Not only the world, I too was one who believed that Mr Gamini Dissanayake was the villain. And during the 1994 presidential election campaign I crucified Mr Gamini Dissanayake for this crime which I believed he committed. After reading Edward’s account I now realize that I committed that [villainy] because I believed in the absurdity that it was Gamini Dissanayake who burnt the Jaffna Library or masterminded it. Let me spell out the way in which I came to excoriate Mr. Gamini Dissanayake on the election platform. In 1993, I read a poem on the burning of the Jaffna Library titled ‘Murder’. It was published in the Ceylon Medical Journal as a filler. I gathered that it was the English translation of a poem written by M.A . Nuhuman, who was a senior lecturer in Tamil in the University of Peradeniya. I was greatly moved and touched by the poem. Let me read it out to you.
Last night I had a dream
Lord Buddha was shot dead
By the Buddhists
Guardians of the …
His body lay drenched in blood
On the step of the Jaffna Library
Under the cover of darkness
Came the ministers
‘His name not in our list
Why did you kill him?’
They asked in anger
‘no sirs, no. there was no mistake.
Without bumping him off
It was impossible to harm even a fly.
Hide the corpse’
And the ministers vanished
Then they dragged the corpse into the library
They keep the books
Rare and valuable
90000 in all
They lit the fire
With the Silagowadha Sutraya
Thus the remains of the compassionate one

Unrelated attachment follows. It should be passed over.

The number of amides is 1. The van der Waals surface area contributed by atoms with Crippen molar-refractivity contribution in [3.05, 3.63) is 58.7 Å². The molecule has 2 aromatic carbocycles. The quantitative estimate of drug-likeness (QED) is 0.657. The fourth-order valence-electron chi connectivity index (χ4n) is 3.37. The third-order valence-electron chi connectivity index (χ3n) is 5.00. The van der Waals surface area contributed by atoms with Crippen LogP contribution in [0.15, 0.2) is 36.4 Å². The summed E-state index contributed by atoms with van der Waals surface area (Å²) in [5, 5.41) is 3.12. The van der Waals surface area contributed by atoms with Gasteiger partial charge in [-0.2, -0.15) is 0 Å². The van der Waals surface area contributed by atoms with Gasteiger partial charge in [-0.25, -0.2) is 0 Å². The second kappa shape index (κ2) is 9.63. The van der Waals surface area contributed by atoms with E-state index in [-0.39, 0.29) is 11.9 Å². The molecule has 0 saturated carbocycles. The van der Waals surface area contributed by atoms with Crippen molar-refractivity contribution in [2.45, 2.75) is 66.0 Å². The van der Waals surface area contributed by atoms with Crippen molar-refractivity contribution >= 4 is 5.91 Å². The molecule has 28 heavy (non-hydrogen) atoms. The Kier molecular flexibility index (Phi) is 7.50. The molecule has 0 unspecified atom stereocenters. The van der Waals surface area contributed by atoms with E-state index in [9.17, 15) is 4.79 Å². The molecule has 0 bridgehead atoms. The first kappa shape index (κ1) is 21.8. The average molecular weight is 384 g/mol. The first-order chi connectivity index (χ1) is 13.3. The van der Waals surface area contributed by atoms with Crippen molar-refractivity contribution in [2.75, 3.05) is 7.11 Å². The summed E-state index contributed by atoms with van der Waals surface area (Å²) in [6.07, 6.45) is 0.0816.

Were burnt to ashes
Along with the Dhammapada
I’ll just say I was so moved by this that I immediately embarked upon translation to Sinhala. And then came the presidential election campaign of 1994. I was a prominent speaker on Mrs. Chandrika Kumaratunga’s platform. It occurred to me that I might put that poem into my election speech. I really believed that Gamini Dissanayake was responsible for this. At the end of the speech which lasted about 20 or 30 minutes, where I talked about the Dhushanaya and Bhishanaya I finally come to this poem.
Then I read my own part, “Mey maha ghathanayat sambadhan wu Gamini Dissanayake Mahatha mey ratey janadhipathi nowewa.” [Let not Mr Gamini Dissanayake, who is associated with this assassination be elected as President of this country].
I read that thirty times on platforms. It depresses me and I need to make amends. I thank you Edward for documenting the truth with your mastery of criminal justice. And now I, all I can do is to tell the Dissanayake family [I knew Gamini Dissanayake, he was very polite and courteous to me] that I wronged him because I didn’t know. All I can do now is make amends for the gross injustice I inflicted upon him. So I ask Mrs. Shrima Dissanayake, Naveen Dissanayake and Dr Lanka Dissanayake to forgive me.
If he so desires, Naveen Dissanayake can be like Jesus Christ and say, “Father, forgive him for he did not know what he was doing.” COURTESY: CEYLON TODAY